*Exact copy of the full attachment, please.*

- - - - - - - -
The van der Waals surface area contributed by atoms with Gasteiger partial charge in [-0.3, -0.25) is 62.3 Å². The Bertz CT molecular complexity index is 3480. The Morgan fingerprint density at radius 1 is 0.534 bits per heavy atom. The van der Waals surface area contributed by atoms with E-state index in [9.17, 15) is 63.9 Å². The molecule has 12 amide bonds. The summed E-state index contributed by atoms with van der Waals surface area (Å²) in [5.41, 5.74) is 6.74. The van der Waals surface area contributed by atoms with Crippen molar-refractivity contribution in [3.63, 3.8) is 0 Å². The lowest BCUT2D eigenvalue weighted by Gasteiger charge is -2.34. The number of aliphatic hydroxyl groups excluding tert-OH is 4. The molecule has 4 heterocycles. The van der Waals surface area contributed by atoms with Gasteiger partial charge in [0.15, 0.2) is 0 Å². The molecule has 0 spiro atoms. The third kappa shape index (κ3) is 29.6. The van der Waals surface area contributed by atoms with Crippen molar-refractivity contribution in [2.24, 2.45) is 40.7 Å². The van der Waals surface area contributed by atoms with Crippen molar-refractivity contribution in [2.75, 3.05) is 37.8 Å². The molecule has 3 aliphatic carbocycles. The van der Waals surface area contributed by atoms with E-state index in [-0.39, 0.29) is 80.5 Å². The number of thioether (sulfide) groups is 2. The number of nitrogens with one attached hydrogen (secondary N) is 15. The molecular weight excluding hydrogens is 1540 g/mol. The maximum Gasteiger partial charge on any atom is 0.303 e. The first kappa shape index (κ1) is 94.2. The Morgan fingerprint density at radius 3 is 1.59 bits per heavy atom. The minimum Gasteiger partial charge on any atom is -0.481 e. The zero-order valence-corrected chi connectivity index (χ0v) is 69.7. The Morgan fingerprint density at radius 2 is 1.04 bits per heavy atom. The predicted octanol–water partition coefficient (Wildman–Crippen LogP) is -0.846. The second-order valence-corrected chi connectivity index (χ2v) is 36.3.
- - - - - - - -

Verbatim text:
The van der Waals surface area contributed by atoms with Gasteiger partial charge in [-0.3, -0.25) is 62.3 Å². The Bertz CT molecular complexity index is 3480. The Morgan fingerprint density at radius 1 is 0.534 bits per heavy atom. The van der Waals surface area contributed by atoms with E-state index in [9.17, 15) is 63.9 Å². The molecule has 12 amide bonds. The summed E-state index contributed by atoms with van der Waals surface area (Å²) in [5.41, 5.74) is 6.74. The van der Waals surface area contributed by atoms with Crippen molar-refractivity contribution in [3.63, 3.8) is 0 Å². The lowest BCUT2D eigenvalue weighted by Gasteiger charge is -2.34. The number of aliphatic hydroxyl groups excluding tert-OH is 4. The molecule has 4 heterocycles. The van der Waals surface area contributed by atoms with Gasteiger partial charge in [0.15, 0.2) is 0 Å². The molecule has 0 spiro atoms. The third kappa shape index (κ3) is 29.6. The van der Waals surface area contributed by atoms with Crippen molar-refractivity contribution in [2.24, 2.45) is 40.7 Å². The van der Waals surface area contributed by atoms with Crippen molar-refractivity contribution in [2.75, 3.05) is 37.8 Å². The molecule has 3 aliphatic carbocycles. The van der Waals surface area contributed by atoms with E-state index in [-0.39, 0.29) is 80.5 Å². The number of thioether (sulfide) groups is 2. The number of nitrogens with one attached hydrogen (secondary N) is 15. The molecular weight excluding hydrogens is 1540 g/mol. The maximum Gasteiger partial charge on any atom is 0.303 e. The first kappa shape index (κ1) is 94.2. The Morgan fingerprint density at radius 3 is 1.59 bits per heavy atom. The minimum Gasteiger partial charge on any atom is -0.481 e. The zero-order valence-corrected chi connectivity index (χ0v) is 69.7. The Morgan fingerprint density at radius 2 is 1.04 bits per heavy atom. The predicted octanol–water partition coefficient (Wildman–Crippen LogP) is -0.846. The second-order valence-corrected chi connectivity index (χ2v) is 36.3.